FRANCE Execution of Louis XVI and Marie Antoinette, 1793 Copper Medal by C. H. Küchler




Collections: Medals, World Medals

Product type: Medal

Vendor: Britannianumismatics



FRANCE Execution of Louis XVI and Marie Antoinette, 1793 48mm Copper 44.66 grams Medal by Conrad Heinrich Küchler, (Pollard 1; Julius 251; BDM III, 239)

Obverse: Busts of Louis XVI and Marie Antionette LUD.XVI D:G, FR. ET NAV. REX. MAR. ANT. AUST. REG. / FATI INIQUI (translation: Of Unfair Fate)

Reverse: Louis saying farewell to his family. His children, Louis Charles, Duke of Normandy (afterward the Dauphin) and Marie Therese Charlotte, Duchess of Angouleme, kneel before him, pulling at his coat. His hat is thrown heedlessly to the floor. His wife, Marie Antoinette, rests her head on his breast. To the right, Madame Elizabeth sobs into her handkerchief. To the left, the guillotine awaits the morrow. On a scroll above, a quotation from the lamentations of Jeremiah (Ch. 1, v. 12) AN EST DOLOR PAR DOLORI NOSTRO (See If There Be Any Sorrow Like Unto My Sorrow).


Signed: C.H.K. / C.H. KUCHLER. FEC.

Edge: Plain

Louis XVI (1754-1793) King of France (1774-1792) was the son of Louis, dauphin of France, and grandson and successor of Louis XV. In 1770 he married Marie Antoinette, daughter of Emperor Francis I and Empress Maria Theresa. In 1789, during the French revolution, the royal family was moved from Versailles to the Tuileries Palace. Later they were captured and brought back to Paris and imprisoned. Louis was charged with treason and guillotined on January 21, 1793. Having lost his elder son in 1789, Louis left two children: Louis Charles (Louis XVII), and Marie Therese Charlotte, Duchess of Angouleme. The poignancy of the reverse of the king's medal shows Kuchler's artistry at its very best. The medal has been named "The King's farewell" and was intended to exploit the popular revulsion of feeling in England at the execution of the King and Queen of France.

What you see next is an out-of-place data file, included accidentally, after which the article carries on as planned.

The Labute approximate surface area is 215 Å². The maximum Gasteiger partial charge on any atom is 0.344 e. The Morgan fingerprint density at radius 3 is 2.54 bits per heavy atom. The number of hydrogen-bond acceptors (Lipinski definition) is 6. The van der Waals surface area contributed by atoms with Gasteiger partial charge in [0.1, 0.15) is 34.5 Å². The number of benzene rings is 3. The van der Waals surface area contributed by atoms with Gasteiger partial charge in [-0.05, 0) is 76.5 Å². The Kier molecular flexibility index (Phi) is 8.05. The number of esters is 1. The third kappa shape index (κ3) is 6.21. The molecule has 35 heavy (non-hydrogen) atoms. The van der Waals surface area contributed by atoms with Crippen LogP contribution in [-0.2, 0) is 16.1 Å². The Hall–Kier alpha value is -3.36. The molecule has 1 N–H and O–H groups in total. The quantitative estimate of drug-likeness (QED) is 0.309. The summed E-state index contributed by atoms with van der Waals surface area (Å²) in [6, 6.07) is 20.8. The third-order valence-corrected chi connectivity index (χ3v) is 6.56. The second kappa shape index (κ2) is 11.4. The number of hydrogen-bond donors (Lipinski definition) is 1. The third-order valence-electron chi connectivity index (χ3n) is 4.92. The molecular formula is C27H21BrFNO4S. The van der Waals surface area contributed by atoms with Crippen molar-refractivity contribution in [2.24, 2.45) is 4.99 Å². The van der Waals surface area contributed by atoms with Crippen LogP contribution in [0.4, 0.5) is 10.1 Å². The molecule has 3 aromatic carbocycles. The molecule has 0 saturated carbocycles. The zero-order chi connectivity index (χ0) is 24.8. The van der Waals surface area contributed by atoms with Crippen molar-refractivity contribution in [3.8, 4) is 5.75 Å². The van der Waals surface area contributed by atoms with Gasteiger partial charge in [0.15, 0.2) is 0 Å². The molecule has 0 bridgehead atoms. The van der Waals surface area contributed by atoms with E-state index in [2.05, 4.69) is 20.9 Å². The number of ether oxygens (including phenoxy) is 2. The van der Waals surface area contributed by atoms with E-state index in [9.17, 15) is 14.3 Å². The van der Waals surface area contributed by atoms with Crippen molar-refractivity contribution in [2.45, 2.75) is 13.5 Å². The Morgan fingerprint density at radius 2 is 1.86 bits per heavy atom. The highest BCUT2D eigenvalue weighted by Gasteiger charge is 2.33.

The medal was struck in England by Matthew Boulton at the Soho Mint.

Conrad Heinrich Küchler was born in Flanders around 1740. He first came to England in March 1793, where he was employed as an engraver at the Soho Mint, owned by the notable manufacturer Matthew Boulton. He was Boulton's sole artist for designing and die-cutting, and produced the designs for various coins, medals and tokens, including the copper "cartwheel" pennies and twopences, and medals depicting the Battle of Trafalgar, Louis XVI and Marie Antoinette. He designed at least three of the obverse portraits for the long reign of George III. He later left the Mint, but continued to be employed by Boulton's firm in London until his death. Küchler died in Handsworth in 1810, and was buried in the churchyard of St Mary's